PayPal is enabling high street shoppers in London to pay for things in shops using facial recognition technology, which has been described as "insecure" by a security expert.
In a blog, PayPal says: "Your profile picture not only marks the gateway to your online social world, but can now also be used to make payments in the physical world."
The electronic payments firm says shops in Richmond, south-west London, are "leading the fight to make the wallet history", allowing shoppers to pay using just their mobile phone and profile picture.
A PayPal mobile app now has a tab called "Local", which can be used to find shops or restaurants near the user's location that accept mobile PayPal payments.
Users then "check in" like they would on the Facebook or Foursquare networks, for instance, and they are then able to pay for goods through the PayPal app.
Once a customer has checked in, their name and photo appears on the shop's till, and the cashier charges them by clicking on the shopper's profile picture.
The customer gets an alert on their phone to let them know how much they've paid, as well as PayPal's usual email receipt.
The Richmond shops offering the system include Cook & Garcia, The Farmery, The Tea Box, The Bingham Hotel, Revolution, Caff Paolo, The Cedar Coffee Shop, Urban Diner, Pier 1 Fish and Chips, Noble Jones, Hill Caf and Knot Coffee and Pretzel.
Rob Harper, head of retail services at PayPal, said: "We're pleased to help local businesses of all sizes offer a new, more personal experience, while never having to turn away customers who don't have enough cash on them to pay.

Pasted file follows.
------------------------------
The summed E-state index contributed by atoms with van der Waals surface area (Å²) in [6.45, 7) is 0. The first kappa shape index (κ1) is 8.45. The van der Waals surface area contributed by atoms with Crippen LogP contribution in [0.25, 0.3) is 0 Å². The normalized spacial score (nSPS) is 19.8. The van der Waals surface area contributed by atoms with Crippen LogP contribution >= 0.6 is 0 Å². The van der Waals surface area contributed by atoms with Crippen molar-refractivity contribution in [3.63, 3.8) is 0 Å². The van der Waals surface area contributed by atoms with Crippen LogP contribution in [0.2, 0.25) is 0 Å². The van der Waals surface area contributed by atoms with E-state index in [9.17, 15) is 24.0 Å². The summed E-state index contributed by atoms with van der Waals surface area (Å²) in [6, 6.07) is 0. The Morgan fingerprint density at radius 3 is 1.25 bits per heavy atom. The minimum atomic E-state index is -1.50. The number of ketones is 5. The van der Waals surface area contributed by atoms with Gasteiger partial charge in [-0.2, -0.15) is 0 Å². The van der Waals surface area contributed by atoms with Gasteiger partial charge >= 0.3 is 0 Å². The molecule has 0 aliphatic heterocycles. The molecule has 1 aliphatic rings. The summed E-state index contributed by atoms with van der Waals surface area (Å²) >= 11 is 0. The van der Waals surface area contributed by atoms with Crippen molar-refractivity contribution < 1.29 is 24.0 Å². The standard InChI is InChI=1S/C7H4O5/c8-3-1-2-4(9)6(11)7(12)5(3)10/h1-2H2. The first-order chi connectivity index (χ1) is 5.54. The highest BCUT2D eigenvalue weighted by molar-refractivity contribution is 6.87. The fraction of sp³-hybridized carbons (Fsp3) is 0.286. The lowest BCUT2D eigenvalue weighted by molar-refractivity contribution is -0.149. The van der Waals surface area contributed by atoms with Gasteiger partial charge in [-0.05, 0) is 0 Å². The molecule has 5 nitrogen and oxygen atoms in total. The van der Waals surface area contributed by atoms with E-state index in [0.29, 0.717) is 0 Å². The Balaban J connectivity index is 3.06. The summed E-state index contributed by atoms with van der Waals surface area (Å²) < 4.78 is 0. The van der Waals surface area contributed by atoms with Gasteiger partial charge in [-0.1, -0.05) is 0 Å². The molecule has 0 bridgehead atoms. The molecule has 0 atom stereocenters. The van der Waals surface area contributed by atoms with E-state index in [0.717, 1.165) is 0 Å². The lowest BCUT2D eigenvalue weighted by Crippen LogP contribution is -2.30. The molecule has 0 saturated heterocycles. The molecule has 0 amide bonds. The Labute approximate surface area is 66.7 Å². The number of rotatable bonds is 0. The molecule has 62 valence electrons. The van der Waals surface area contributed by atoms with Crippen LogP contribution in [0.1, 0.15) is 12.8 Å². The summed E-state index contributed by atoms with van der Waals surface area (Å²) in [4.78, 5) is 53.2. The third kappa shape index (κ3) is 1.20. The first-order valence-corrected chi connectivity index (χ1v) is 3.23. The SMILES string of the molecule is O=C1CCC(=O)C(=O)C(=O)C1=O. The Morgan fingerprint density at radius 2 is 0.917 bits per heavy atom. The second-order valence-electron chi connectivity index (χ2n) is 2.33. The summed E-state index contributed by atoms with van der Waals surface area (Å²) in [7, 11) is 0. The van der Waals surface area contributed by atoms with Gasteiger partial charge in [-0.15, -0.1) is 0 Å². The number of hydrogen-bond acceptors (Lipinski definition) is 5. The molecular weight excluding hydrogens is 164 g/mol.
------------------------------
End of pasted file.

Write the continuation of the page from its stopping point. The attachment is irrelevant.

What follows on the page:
"Now locals in Richmond can leave their wallet or purse at home and be the first in the country to use their profile picture to pay."
However, Andy Kemshall, technical director at SecurEnvoy, a specialist in two-factor security authentication, says PayPal's system leaves users at risk.
Kemshall said: "Paypal's new authentication system is the first in the UK to use a customer's photo to authorise payments.
"The completion of the transaction relies on the shop assistant verifying the customer's face - certainly a risky method of authentication that could easily be subject to human error be it accidental or deliberate."
He said: "Using mobile phones to authenticate processes such as payments is the way forward, but face recognition technology, as it stands, is nowhere near sophisticated enough to act as a reliable method.
"When you're providing a security service for your customers it needs to be 99.9 percent perfect at the very least. Biometrics are nowhere near that level of reliability, especially methods such as manual face recognition."
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